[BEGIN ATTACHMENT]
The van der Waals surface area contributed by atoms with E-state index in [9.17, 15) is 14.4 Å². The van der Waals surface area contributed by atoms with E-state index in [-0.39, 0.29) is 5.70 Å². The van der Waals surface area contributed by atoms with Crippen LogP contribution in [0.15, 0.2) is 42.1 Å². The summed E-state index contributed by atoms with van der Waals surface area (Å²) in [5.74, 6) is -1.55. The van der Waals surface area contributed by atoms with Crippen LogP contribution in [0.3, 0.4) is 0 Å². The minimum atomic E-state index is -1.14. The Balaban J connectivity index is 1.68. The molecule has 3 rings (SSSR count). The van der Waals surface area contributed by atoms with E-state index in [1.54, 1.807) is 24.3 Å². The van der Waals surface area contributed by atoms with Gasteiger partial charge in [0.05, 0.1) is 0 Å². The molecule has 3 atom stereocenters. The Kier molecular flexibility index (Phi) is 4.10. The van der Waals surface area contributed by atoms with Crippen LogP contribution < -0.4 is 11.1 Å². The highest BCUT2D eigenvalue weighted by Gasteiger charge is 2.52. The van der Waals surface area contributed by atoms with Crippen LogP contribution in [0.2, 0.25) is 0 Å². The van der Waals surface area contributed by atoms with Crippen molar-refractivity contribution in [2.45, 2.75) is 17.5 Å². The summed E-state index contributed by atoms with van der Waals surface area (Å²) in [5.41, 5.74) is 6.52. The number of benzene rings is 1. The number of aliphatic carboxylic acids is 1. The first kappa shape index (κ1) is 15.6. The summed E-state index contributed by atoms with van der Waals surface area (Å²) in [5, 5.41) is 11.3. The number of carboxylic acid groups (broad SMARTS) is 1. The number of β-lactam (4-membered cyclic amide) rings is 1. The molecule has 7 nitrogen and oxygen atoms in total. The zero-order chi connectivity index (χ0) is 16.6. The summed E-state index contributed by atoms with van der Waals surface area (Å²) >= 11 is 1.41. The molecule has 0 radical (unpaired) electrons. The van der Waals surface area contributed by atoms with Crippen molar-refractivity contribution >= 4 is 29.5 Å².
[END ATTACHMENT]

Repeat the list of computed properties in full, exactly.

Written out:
The van der Waals surface area contributed by atoms with E-state index in [9.17, 15) is 14.4 Å². The van der Waals surface area contributed by atoms with E-state index in [-0.39, 0.29) is 5.70 Å². The van der Waals surface area contributed by atoms with Crippen LogP contribution in [0.15, 0.2) is 42.1 Å². The summed E-state index contributed by atoms with van der Waals surface area (Å²) in [5.74, 6) is -1.55. The van der Waals surface area contributed by atoms with Crippen LogP contribution in [0.3, 0.4) is 0 Å². The minimum atomic E-state index is -1.14. The Balaban J connectivity index is 1.68. The molecule has 3 rings (SSSR count). The van der Waals surface area contributed by atoms with E-state index in [1.54, 1.807) is 24.3 Å². The van der Waals surface area contributed by atoms with Gasteiger partial charge in [0.05, 0.1) is 0 Å². The molecule has 3 atom stereocenters. The Kier molecular flexibility index (Phi) is 4.10. The van der Waals surface area contributed by atoms with Crippen LogP contribution < -0.4 is 11.1 Å². The highest BCUT2D eigenvalue weighted by Gasteiger charge is 2.52. The van der Waals surface area contributed by atoms with Crippen LogP contribution in [0.2, 0.25) is 0 Å². The van der Waals surface area contributed by atoms with Crippen molar-refractivity contribution in [2.45, 2.75) is 17.5 Å². The summed E-state index contributed by atoms with van der Waals surface area (Å²) in [5.41, 5.74) is 6.52. The number of benzene rings is 1. The number of aliphatic carboxylic acids is 1. The first kappa shape index (κ1) is 15.6. The summed E-state index contributed by atoms with van der Waals surface area (Å²) in [5, 5.41) is 11.3. The number of carboxylic acid groups (broad SMARTS) is 1. The number of β-lactam (4-membered cyclic amide) rings is 1. The molecule has 7 nitrogen and oxygen atoms in total. The zero-order chi connectivity index (χ0) is 16.6. The summed E-state index contributed by atoms with van der Waals surface area (Å²) >= 11 is 1.41. The molecule has 0 radical (unpaired) electrons. The van der Waals surface area contributed by atoms with Crippen molar-refractivity contribution >= 4 is 29.5 Å².